Fruits and Vegetables: More Matters
The Centers for Disease Control and Prevention (CDC) launched a public health campaign a few years ago called the 5-A-Day-Program, which encouraged people to eat five servings of fruits and vegetables each day. However, a growing amount of evidence suggested that even five servings were not enough. The new campaign, Fruit and Veggies: More Matters, encourages an even greater consumption of fruits and vegetables.
According to Lakes Regional Healthcare (LRH) Registered Dietitian Beth Samuelson, studies on fruits and vegetables are numerous. Increased consumption of fruits and vegetables has been linked to reduced risk of heart disease and stroke, certain cancers, and diabetes. Increased consumption of fruits and vegetables can also help your manage your weight.
Fruits and vegetables are important in your diet not only for the vitamins, minerals, and fiber they provide, but also for their color. Substances that give fruits and vegetables their color are called phytochemicals. These natural plant compounds not only protect plants, they also seem to provide disease protection to humans. Samuelson said, “Each fruit and vegetable contains hundreds of different phytochemicals, so no one color group does it all. By eating regularly from each color group, you are giving yourself the widest health protection of all.”
Using more fruits and vegetables along with whole grains, lean meats, nuts, and beans is a safe and healthy way to manage your weight. Samuelson said, “Fruits and vegetables help you to manage your weight because they are low in calories compared with the same volume of other foods. Use fruits and vegetables to replace foods that are higher in fat and sugar. Choose a large green salad with lite dressing instead of 20 steak fries and save 250 calories. Choose ½ cup of frozen grapes instead of a ½ cup of M&M’s and save 425 calories. Fruits and vegetables also help you to feel full for longer because of their high water and fiber content. Raw and crispy fruit and vegetables help you to eat less because they require more chewing. More chewing slows the pace of eating and helps you to decrease your intakes at meals.”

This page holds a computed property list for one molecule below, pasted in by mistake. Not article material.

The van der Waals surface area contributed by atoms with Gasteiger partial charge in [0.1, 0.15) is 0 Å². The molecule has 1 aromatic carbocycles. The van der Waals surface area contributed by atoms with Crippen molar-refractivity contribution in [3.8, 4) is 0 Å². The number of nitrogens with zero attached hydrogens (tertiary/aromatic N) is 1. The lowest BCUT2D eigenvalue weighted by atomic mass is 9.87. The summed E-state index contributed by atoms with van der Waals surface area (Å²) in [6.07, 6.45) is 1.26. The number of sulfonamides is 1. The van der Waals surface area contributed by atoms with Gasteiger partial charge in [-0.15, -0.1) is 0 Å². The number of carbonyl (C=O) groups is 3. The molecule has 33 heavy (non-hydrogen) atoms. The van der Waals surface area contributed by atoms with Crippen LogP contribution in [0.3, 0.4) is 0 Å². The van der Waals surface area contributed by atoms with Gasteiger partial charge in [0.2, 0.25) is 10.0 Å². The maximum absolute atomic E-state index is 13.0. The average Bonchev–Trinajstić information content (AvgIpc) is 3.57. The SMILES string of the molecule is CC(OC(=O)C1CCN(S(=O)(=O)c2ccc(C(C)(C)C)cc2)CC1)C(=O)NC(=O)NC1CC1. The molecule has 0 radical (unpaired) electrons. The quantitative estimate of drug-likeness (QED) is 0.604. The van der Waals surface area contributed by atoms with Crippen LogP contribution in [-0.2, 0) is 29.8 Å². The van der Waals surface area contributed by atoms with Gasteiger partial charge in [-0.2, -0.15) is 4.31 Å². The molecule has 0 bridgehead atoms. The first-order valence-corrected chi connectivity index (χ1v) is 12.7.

With all these benefits of fruits and vegetables, everyone should be eating more. The most recent State Indicator Report on Fruits and Vegetables put together by the CDC showed that only 12.3 percent of adult Iowans eat five or more servings of fruits and vegetables each day. Minnesotans fared worse at 11.6 percent and South Dakotans were even less at 10.1 percent. Statistics for adolescents were even more discouraging at only 8.3 percent of adolescent Iowans eating five or more servings of fruits and vegetables daily.
For more information on how to increase fruit and vegetable consumption in your family’s diet, please contact LRH Registered Dietitian Beth Samuelson at 712-336-8785. More information about the benefits of fruit and vegetables is also available at www.fruitsandveggiesmorematters.org and www.fruitsandveggiesmatter.gov.